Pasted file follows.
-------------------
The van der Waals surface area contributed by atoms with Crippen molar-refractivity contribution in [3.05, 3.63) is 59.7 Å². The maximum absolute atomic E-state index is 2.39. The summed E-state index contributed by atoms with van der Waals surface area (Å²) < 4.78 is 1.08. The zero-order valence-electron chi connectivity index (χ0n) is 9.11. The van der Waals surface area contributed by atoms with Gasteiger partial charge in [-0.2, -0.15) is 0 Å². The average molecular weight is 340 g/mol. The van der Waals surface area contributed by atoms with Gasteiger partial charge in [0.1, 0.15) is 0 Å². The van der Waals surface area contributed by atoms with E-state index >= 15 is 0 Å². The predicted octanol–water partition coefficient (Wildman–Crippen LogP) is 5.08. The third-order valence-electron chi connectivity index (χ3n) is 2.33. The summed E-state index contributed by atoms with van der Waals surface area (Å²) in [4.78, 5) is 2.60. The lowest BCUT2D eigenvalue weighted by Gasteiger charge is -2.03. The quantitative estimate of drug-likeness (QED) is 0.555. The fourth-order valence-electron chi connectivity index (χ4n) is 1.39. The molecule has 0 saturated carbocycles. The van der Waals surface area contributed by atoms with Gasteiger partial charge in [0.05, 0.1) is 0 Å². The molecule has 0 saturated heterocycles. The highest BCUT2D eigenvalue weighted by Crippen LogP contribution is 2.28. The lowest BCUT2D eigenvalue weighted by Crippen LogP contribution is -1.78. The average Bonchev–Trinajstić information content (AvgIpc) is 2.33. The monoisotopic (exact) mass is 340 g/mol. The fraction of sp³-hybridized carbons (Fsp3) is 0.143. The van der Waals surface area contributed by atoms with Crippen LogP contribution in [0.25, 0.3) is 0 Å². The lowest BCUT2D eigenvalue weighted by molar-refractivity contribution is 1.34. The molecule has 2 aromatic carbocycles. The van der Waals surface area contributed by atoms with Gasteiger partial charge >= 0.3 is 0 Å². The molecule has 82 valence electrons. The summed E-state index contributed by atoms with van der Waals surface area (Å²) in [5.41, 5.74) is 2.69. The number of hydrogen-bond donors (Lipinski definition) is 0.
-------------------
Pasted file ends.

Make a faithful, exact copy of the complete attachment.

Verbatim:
The van der Waals surface area contributed by atoms with Crippen molar-refractivity contribution in [3.05, 3.63) is 59.7 Å². The maximum absolute atomic E-state index is 2.39. The summed E-state index contributed by atoms with van der Waals surface area (Å²) < 4.78 is 1.08. The zero-order valence-electron chi connectivity index (χ0n) is 9.11. The van der Waals surface area contributed by atoms with Gasteiger partial charge in [-0.2, -0.15) is 0 Å². The average molecular weight is 340 g/mol. The van der Waals surface area contributed by atoms with Gasteiger partial charge in [0.1, 0.15) is 0 Å². The van der Waals surface area contributed by atoms with E-state index >= 15 is 0 Å². The predicted octanol–water partition coefficient (Wildman–Crippen LogP) is 5.08. The third-order valence-electron chi connectivity index (χ3n) is 2.33. The summed E-state index contributed by atoms with van der Waals surface area (Å²) in [4.78, 5) is 2.60. The lowest BCUT2D eigenvalue weighted by Gasteiger charge is -2.03. The quantitative estimate of drug-likeness (QED) is 0.555. The fourth-order valence-electron chi connectivity index (χ4n) is 1.39. The molecule has 0 saturated carbocycles. The van der Waals surface area contributed by atoms with Gasteiger partial charge in [0.05, 0.1) is 0 Å². The molecule has 0 saturated heterocycles. The highest BCUT2D eigenvalue weighted by Crippen LogP contribution is 2.28. The lowest BCUT2D eigenvalue weighted by Crippen LogP contribution is -1.78. The average Bonchev–Trinajstić information content (AvgIpc) is 2.33. The monoisotopic (exact) mass is 340 g/mol. The fraction of sp³-hybridized carbons (Fsp3) is 0.143. The van der Waals surface area contributed by atoms with Crippen LogP contribution in [0.25, 0.3) is 0 Å². The lowest BCUT2D eigenvalue weighted by molar-refractivity contribution is 1.34. The molecule has 2 aromatic carbocycles. The van der Waals surface area contributed by atoms with Gasteiger partial charge >= 0.3 is 0 Å². The molecule has 82 valence electrons. The summed E-state index contributed by atoms with van der Waals surface area (Å²) in [5.41, 5.74) is 2.69. The number of hydrogen-bond donors (Lipinski definition) is 0.